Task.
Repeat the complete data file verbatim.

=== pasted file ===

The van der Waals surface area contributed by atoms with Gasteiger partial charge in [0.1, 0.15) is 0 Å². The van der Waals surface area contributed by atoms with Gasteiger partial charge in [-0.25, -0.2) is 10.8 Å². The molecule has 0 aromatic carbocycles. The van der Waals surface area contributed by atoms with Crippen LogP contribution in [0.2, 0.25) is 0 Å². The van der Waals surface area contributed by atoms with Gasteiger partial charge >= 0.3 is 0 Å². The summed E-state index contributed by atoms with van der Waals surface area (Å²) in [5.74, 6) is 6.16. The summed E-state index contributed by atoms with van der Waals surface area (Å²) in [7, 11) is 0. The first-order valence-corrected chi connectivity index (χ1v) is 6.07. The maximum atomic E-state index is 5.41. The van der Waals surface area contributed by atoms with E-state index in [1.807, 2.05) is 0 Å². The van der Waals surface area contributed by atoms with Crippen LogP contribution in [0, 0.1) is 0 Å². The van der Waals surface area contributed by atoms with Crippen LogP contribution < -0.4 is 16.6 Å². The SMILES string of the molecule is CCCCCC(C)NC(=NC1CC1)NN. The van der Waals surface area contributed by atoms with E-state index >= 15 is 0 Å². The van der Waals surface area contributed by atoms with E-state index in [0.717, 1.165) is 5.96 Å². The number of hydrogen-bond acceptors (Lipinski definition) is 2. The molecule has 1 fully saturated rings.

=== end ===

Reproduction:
The van der Waals surface area contributed by atoms with Gasteiger partial charge in [0.1, 0.15) is 0 Å². The van der Waals surface area contributed by atoms with Gasteiger partial charge in [-0.25, -0.2) is 10.8 Å². The molecule has 0 aromatic carbocycles. The van der Waals surface area contributed by atoms with Crippen LogP contribution in [0.2, 0.25) is 0 Å². The van der Waals surface area contributed by atoms with Gasteiger partial charge >= 0.3 is 0 Å². The summed E-state index contributed by atoms with van der Waals surface area (Å²) in [5.74, 6) is 6.16. The summed E-state index contributed by atoms with van der Waals surface area (Å²) in [7, 11) is 0. The first-order valence-corrected chi connectivity index (χ1v) is 6.07. The maximum atomic E-state index is 5.41. The van der Waals surface area contributed by atoms with E-state index in [1.807, 2.05) is 0 Å². The van der Waals surface area contributed by atoms with Crippen LogP contribution in [0, 0.1) is 0 Å². The van der Waals surface area contributed by atoms with Crippen LogP contribution < -0.4 is 16.6 Å². The SMILES string of the molecule is CCCCCC(C)NC(=NC1CC1)NN. The van der Waals surface area contributed by atoms with E-state index >= 15 is 0 Å². The van der Waals surface area contributed by atoms with E-state index in [0.717, 1.165) is 5.96 Å². The number of hydrogen-bond acceptors (Lipinski definition) is 2. The molecule has 1 fully saturated rings.